Electrophysiological recordings

The tibial arteries were dissected from the site and placed in a Petri dish filled with PSS. The artery was cannulated and gently flushed with 1 ml of PSS in order to eliminate blood in the vessels. Subsequently, preparations were fixed to a rubber base attached to the bottom of a 3 ml experimental partition chamber, and perfused at a constant flow rate of 3 ml min−1 with oxygenated PSS gassed with 95 % O2-5 % CO2. Intracellular recordings of membrane potential were made from small intact segments (0.5-1.0 cm) of the tibial artery of 200-350 μm diameter, using glass filament microelectrodes filled with 3 m KCl with tip resistance ranging from 60 to 80 MΩ. In all experiments, perivascular nerves were stimulated with a square-wave pulse (0.5 ms in duration) delivered at supramaximal voltage via two platinum electrodes, one being a platinum wire upon which the preparation was rested and the other about 1-2 mm distal to the tissue. Repetitive stimulation for nerves was applied utilizing frequencies ranging from 0.25 to 20 Hz with a train of 6-20 pulses. The electrical activities were monitored on an oscilloscope (CS 4026, Kenwood, Tokyo, Japan) and recorded on a thermal-array recorder (RTA-1100 M, Nihon Kohden, Tokyo, Japan). Impalements were made on the adventitial side, within 2 mm of the plate electrode.

Drugs

The drugs used were as follows (Sigma, USA): noradrenaline (NA) hydrochloride, ATP (disodium salt), PPADS, acetylcholine chloride, guanethidine, prazosin, tetrodotoxin, pentobarbital sodium acid and collagenase.

NA (0.1 mm) was dissolved in ascorbic acid (0.1 mm). Prazosin (10 mm) was dissolved in methanol (100 %). All the other drugs were dissolved in distilled water. The drugs were serially diluted in PSS to the required final concentrations immediately before the experiments.

Data analysis

All data are expressed as means ±s.e.m. Statistical differences between the groups were determined by analysis of variance (ANOVA) and Student's unpaired t test as appropriate for individual points and one-way ANOVA for the entire curve. In each group, comparisons between the temperatures were also determined by analysis of variance (ANOVA) and Student's unpaired t test as appropriate for individual points and one-way ANOVA for the entire curve. A value of P less than 0.05 was considered statistically significant.

RESULTS

Induction into hibernation

Hamsters started hibernating after 7-11 weeks in the cold room and were allowed to hibernate for a further 8 weeks. During this time, bouts of 1-4 days of deep hibernation occurred. There was a significant weight loss in both hibernating and cold control groups compared with the control group (Table 1). Mean heart and respiratory rate, regional blood flow and rectal body temperature of the hibernated animals were significantly lower than those of control and cold control animals (Table 1).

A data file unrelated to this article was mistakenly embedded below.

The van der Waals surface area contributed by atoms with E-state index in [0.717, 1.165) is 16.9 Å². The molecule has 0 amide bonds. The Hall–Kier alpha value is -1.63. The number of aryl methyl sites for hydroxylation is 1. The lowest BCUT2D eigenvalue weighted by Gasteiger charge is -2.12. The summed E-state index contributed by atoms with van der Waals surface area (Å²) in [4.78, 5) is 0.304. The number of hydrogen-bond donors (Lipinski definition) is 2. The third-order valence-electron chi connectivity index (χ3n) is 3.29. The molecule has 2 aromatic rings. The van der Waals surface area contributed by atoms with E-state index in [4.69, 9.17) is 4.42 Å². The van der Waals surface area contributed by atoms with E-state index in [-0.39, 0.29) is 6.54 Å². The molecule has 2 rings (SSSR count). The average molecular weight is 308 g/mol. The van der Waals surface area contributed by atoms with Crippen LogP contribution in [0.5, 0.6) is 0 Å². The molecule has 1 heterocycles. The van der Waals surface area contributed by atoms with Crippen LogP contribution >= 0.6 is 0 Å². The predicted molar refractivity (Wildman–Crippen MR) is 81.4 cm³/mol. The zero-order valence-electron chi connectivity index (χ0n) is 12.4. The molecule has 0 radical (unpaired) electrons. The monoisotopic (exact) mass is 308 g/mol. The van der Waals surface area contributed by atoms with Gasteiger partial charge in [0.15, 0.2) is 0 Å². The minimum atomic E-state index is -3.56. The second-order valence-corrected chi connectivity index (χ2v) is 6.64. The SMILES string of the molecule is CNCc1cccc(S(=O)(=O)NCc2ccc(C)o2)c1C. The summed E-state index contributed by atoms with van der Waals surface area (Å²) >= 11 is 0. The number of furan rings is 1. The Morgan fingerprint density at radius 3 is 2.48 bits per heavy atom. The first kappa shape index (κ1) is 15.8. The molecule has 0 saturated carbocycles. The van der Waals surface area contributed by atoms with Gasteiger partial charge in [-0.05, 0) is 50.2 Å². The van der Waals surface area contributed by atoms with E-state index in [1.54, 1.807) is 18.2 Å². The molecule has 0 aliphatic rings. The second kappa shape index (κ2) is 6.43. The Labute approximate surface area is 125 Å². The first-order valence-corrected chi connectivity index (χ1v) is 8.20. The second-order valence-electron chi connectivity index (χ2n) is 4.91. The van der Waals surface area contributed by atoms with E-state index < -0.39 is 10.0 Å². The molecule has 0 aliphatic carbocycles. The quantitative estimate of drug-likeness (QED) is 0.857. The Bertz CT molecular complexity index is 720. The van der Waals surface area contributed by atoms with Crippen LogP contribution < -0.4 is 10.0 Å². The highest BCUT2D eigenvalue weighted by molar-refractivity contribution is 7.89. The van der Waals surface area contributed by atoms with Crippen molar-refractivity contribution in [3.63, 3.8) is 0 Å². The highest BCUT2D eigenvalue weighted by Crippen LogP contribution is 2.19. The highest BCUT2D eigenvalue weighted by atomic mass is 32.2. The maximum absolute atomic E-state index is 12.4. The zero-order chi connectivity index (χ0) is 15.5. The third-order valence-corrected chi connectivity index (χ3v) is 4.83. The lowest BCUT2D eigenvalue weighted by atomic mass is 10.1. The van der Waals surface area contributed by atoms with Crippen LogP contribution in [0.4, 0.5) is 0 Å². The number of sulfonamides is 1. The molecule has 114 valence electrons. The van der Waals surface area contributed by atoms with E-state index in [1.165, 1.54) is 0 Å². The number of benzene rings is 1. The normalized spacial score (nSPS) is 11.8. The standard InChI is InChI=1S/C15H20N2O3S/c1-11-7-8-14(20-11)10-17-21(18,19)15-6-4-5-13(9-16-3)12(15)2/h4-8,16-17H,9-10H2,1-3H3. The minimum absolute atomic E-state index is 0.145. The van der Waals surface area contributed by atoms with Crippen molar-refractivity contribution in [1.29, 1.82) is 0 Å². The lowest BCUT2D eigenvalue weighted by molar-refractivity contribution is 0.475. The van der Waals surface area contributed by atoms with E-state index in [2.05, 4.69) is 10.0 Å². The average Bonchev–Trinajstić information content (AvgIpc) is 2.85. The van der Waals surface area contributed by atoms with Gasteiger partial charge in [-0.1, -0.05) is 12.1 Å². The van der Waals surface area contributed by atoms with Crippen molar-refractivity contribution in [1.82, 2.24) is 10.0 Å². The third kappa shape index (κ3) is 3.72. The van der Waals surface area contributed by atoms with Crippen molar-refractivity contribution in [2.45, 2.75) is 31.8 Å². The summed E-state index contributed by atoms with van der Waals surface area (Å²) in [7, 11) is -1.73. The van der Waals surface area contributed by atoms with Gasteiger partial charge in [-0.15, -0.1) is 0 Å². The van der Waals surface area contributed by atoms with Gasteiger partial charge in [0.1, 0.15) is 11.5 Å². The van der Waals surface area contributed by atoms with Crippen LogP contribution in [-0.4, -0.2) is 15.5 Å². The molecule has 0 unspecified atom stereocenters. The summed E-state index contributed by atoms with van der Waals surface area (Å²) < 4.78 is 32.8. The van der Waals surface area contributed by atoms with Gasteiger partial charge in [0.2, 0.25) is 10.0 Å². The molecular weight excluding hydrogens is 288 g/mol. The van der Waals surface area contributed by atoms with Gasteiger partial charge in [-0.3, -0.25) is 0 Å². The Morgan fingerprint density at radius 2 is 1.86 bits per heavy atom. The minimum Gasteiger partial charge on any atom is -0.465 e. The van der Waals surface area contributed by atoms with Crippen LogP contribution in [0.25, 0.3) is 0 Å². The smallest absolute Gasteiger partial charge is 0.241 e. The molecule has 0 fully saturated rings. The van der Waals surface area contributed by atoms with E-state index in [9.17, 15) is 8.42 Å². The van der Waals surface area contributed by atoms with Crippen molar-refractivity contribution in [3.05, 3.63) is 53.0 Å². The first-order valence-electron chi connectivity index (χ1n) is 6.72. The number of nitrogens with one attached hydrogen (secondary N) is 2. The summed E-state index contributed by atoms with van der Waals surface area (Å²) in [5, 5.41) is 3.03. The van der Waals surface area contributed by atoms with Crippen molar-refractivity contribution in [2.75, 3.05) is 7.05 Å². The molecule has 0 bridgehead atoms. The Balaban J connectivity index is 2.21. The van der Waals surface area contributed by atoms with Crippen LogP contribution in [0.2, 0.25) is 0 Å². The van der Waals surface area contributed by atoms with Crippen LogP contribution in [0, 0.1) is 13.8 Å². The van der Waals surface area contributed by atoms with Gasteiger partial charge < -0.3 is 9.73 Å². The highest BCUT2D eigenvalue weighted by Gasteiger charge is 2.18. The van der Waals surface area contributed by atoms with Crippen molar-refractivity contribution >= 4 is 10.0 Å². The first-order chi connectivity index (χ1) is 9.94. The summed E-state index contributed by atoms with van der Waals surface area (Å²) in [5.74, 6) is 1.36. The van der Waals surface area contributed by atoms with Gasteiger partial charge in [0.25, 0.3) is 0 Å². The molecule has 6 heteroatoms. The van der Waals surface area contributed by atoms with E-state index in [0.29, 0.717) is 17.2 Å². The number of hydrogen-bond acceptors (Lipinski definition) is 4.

Table 1
Body weight, heart rate, respiratory rate, blood flow and body temperature of control, cold control and hibernating hamsters

Contractile responses in the hindlimb vasculature evoked by electrical field stimulation (EFS) at 34 and 10°C

The experimental temperatures were determined according to the mean rectal temperatures from control, cold control and hibernated animals, that is 34°C for the euthermic state and 10°C for the hypothermic state. At 34°C, at a constant flow rate of about 0.6 ml min−1, there was no significant difference in the basal perfusion pressure among control, cold control and hibernated animals. Basal perfusion pressure was 23.8 ± 1.2 (n = 15), 23.6 ± 1.0 (n = 22) and 24.8 ± 0.7 mmHg (n = 10) in control, cold control and hibernated animals, respectively. There was no difference in basal perfusion pressure before and after removal of the endothelium (data not shown). EFS at 0.5-5 Hz evoked a rapid transient response. At frequencies of 10-50 Hz, electrical stimulation evoked the twitch response, with a subsequent slow sustained response (Fig. 1). The sensitivity and the maximum height of the twitch responses to EFS (10-50 Hz) in hibernated animals were significantly larger than those of control and cold control animals, and the sensitivity and the maximum height of the sustained responses to EFS (20-50 Hz) in hibernated animals were also significantly larger than those of control and cold control animals (Fig. 1D). In cold control animals, the twitch response to EFS at 20 Hz was significantly greater than that of control animals.